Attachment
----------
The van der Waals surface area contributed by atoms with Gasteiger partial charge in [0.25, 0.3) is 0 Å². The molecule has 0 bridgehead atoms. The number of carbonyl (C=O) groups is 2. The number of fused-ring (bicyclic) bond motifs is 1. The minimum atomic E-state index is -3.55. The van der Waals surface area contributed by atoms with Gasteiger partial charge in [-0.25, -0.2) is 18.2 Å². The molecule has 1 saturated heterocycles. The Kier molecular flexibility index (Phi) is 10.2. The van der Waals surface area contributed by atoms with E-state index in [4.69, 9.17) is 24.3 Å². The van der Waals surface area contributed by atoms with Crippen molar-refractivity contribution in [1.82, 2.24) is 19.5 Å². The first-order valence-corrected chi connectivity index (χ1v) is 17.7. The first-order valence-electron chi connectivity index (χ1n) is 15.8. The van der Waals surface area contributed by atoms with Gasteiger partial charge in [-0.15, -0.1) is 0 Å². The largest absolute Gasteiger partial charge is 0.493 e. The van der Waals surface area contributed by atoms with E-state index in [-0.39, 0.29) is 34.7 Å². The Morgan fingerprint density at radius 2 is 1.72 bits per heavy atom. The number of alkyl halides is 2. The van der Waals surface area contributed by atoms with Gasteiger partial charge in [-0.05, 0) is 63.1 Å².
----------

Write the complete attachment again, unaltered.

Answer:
The van der Waals surface area contributed by atoms with Gasteiger partial charge in [0.25, 0.3) is 0 Å². The molecule has 0 bridgehead atoms. The number of carbonyl (C=O) groups is 2. The number of fused-ring (bicyclic) bond motifs is 1. The minimum atomic E-state index is -3.55. The van der Waals surface area contributed by atoms with Gasteiger partial charge in [-0.25, -0.2) is 18.2 Å². The molecule has 1 saturated heterocycles. The Kier molecular flexibility index (Phi) is 10.2. The van der Waals surface area contributed by atoms with E-state index in [4.69, 9.17) is 24.3 Å². The van der Waals surface area contributed by atoms with Crippen molar-refractivity contribution in [1.82, 2.24) is 19.5 Å². The first-order valence-corrected chi connectivity index (χ1v) is 17.7. The first-order valence-electron chi connectivity index (χ1n) is 15.8. The van der Waals surface area contributed by atoms with Gasteiger partial charge in [-0.15, -0.1) is 0 Å². The largest absolute Gasteiger partial charge is 0.493 e. The van der Waals surface area contributed by atoms with E-state index in [-0.39, 0.29) is 34.7 Å². The Morgan fingerprint density at radius 2 is 1.72 bits per heavy atom. The number of alkyl halides is 2. The van der Waals surface area contributed by atoms with Gasteiger partial charge in [-0.05, 0) is 63.1 Å².